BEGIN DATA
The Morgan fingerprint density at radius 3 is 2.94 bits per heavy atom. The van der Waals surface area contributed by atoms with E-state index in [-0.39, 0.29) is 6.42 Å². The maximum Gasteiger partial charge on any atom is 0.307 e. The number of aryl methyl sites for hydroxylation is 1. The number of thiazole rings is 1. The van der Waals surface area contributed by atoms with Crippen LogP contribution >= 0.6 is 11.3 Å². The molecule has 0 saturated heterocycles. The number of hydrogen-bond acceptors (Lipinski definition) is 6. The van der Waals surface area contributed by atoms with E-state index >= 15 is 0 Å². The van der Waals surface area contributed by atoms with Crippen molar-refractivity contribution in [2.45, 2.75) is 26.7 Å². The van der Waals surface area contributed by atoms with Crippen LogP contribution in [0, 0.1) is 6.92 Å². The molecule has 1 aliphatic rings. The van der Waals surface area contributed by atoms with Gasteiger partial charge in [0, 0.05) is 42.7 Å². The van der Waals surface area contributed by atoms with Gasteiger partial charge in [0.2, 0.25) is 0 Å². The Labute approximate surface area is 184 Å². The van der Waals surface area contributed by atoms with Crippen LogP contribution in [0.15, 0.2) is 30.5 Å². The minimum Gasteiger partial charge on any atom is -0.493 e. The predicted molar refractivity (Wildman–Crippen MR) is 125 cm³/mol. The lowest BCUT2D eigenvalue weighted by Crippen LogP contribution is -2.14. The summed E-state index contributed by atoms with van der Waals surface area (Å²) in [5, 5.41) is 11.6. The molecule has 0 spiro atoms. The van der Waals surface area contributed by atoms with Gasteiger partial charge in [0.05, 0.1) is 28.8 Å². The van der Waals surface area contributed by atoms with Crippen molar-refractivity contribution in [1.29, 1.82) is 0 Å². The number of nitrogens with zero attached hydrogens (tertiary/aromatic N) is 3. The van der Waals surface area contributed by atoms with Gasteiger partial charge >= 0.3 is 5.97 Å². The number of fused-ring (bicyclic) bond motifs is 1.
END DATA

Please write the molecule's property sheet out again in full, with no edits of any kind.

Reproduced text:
The Morgan fingerprint density at radius 3 is 2.94 bits per heavy atom. The van der Waals surface area contributed by atoms with E-state index in [-0.39, 0.29) is 6.42 Å². The maximum Gasteiger partial charge on any atom is 0.307 e. The number of aryl methyl sites for hydroxylation is 1. The number of thiazole rings is 1. The van der Waals surface area contributed by atoms with Crippen LogP contribution >= 0.6 is 11.3 Å². The molecule has 0 saturated heterocycles. The number of hydrogen-bond acceptors (Lipinski definition) is 6. The van der Waals surface area contributed by atoms with E-state index >= 15 is 0 Å². The van der Waals surface area contributed by atoms with Crippen molar-refractivity contribution in [2.45, 2.75) is 26.7 Å². The van der Waals surface area contributed by atoms with Crippen LogP contribution in [0, 0.1) is 6.92 Å². The molecule has 1 aliphatic rings. The van der Waals surface area contributed by atoms with Gasteiger partial charge in [0, 0.05) is 42.7 Å². The van der Waals surface area contributed by atoms with Gasteiger partial charge in [0.2, 0.25) is 0 Å². The Labute approximate surface area is 184 Å². The van der Waals surface area contributed by atoms with Crippen LogP contribution in [0.15, 0.2) is 30.5 Å². The minimum Gasteiger partial charge on any atom is -0.493 e. The predicted molar refractivity (Wildman–Crippen MR) is 125 cm³/mol. The lowest BCUT2D eigenvalue weighted by Crippen LogP contribution is -2.14. The summed E-state index contributed by atoms with van der Waals surface area (Å²) in [5, 5.41) is 11.6. The molecule has 0 spiro atoms. The van der Waals surface area contributed by atoms with Gasteiger partial charge in [0.05, 0.1) is 28.8 Å². The van der Waals surface area contributed by atoms with Crippen molar-refractivity contribution in [1.29, 1.82) is 0 Å². The number of nitrogens with zero attached hydrogens (tertiary/aromatic N) is 3. The van der Waals surface area contributed by atoms with Gasteiger partial charge >= 0.3 is 5.97 Å². The number of fused-ring (bicyclic) bond motifs is 1.